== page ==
Chelsea Manning, the army intelligence analyst in prison for leaking diplomatic information, has had nearly all of the multi-decade sentence imposed by a military judge commuted this afternoon by President Barack Obama only three days from his exit from the seat of President. Although the news that Manning was on the short list for a Presidential commutation has been out for a good few days now, the deed is now done.
The leaks are one of the major claims Wikileaks has to fame and, alongside the Edward Snowden situation, created the current political climate surrounding whistle-blowers we live in today. The incoming president was unlikely to commute the sentence of Chelsea Manning and such a high-profile commutation would be a jarring move politically, so it makes good sense that Obama postponed the commutation so late.
The entire sentence of forty-five years previously looming over Manning is now just seven short months. Manning had been showing signs of mental health deterioration during the prison term, ultimately attempting suicide twice. The sentence of Manning was record-setting, as previous cases ranged just a handful of years. This made the fact that Manning pleaded guilty outside of a plea agreement all the more shocking when the sentence came down.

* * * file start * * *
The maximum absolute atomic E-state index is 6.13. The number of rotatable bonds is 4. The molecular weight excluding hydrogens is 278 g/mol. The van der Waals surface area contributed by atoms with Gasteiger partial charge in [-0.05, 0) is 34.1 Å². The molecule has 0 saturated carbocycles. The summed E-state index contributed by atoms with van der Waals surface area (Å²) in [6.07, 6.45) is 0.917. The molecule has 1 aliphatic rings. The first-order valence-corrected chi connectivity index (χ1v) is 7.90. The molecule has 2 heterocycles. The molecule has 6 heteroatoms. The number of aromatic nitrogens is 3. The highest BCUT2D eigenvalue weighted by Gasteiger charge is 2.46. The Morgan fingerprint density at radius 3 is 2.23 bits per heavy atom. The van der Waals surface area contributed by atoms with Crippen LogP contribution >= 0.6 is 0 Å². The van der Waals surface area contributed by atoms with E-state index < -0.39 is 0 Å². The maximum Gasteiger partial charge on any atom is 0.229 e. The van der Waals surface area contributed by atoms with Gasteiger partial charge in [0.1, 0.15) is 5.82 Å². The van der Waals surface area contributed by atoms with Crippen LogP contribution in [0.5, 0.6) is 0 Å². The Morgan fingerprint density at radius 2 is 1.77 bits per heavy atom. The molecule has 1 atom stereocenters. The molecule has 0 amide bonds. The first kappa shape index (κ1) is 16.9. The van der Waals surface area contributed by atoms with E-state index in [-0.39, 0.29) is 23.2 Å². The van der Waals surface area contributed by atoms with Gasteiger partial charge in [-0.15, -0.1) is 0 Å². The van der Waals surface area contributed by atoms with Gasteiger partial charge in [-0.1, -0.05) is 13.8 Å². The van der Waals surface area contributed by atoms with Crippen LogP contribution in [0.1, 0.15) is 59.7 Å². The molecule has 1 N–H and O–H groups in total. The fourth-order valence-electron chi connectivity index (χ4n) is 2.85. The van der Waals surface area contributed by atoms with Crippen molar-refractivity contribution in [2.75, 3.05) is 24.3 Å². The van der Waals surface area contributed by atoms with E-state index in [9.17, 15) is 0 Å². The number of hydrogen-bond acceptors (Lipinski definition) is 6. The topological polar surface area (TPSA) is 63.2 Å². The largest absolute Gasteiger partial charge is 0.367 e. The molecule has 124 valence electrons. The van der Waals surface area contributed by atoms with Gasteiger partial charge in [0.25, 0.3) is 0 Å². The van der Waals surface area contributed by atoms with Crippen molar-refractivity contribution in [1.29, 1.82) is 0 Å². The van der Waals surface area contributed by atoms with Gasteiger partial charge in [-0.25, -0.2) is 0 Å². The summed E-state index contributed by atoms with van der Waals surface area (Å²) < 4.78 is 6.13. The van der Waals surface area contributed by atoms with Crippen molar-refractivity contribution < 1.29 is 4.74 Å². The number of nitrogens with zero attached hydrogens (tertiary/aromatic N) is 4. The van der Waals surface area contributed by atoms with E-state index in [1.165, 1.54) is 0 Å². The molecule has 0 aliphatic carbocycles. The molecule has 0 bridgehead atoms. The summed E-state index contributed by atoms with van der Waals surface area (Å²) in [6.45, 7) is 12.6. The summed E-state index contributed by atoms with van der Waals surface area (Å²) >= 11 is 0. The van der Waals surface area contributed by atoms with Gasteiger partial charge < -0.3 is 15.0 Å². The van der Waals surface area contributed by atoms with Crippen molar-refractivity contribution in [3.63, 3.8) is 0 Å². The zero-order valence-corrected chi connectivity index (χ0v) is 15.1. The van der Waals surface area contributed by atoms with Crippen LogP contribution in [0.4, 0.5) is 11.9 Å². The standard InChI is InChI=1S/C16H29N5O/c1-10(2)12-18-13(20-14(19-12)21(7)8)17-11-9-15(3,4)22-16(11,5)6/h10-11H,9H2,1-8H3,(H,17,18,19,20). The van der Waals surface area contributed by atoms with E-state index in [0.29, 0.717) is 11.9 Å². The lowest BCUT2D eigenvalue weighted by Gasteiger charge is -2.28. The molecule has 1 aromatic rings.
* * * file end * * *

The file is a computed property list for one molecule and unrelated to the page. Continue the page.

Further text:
Manning believed that such a plea would show the faith held in the military justice system and the reasoning behind the leak. The judge was less than understanding, but it seems this plea was heard by President Obama. Manning faces a difficult road now with media attention and political disagreement, but Manning will be able to spend it outside of prison soon.